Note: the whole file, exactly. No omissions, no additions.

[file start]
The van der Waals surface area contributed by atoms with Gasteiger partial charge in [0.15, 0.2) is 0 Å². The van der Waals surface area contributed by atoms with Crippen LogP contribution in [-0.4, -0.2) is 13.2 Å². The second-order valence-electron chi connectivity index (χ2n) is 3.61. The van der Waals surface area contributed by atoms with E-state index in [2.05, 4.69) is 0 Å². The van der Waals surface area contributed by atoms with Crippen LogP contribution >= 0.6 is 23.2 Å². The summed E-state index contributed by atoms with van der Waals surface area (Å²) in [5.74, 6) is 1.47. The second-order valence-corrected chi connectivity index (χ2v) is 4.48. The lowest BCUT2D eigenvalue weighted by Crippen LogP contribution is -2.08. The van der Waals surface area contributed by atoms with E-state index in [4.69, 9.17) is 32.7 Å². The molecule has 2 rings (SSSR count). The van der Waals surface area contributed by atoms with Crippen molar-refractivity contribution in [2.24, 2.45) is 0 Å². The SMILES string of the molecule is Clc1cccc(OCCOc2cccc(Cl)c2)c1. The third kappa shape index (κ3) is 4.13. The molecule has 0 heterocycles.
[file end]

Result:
The van der Waals surface area contributed by atoms with Gasteiger partial charge in [0.15, 0.2) is 0 Å². The van der Waals surface area contributed by atoms with Crippen LogP contribution in [-0.4, -0.2) is 13.2 Å². The second-order valence-electron chi connectivity index (χ2n) is 3.61. The van der Waals surface area contributed by atoms with E-state index in [2.05, 4.69) is 0 Å². The van der Waals surface area contributed by atoms with Crippen LogP contribution >= 0.6 is 23.2 Å². The summed E-state index contributed by atoms with van der Waals surface area (Å²) in [5.74, 6) is 1.47. The second-order valence-corrected chi connectivity index (χ2v) is 4.48. The lowest BCUT2D eigenvalue weighted by Crippen LogP contribution is -2.08. The van der Waals surface area contributed by atoms with E-state index in [4.69, 9.17) is 32.7 Å². The molecule has 2 rings (SSSR count). The van der Waals surface area contributed by atoms with Crippen molar-refractivity contribution in [2.24, 2.45) is 0 Å². The SMILES string of the molecule is Clc1cccc(OCCOc2cccc(Cl)c2)c1. The third kappa shape index (κ3) is 4.13. The molecule has 0 heterocycles.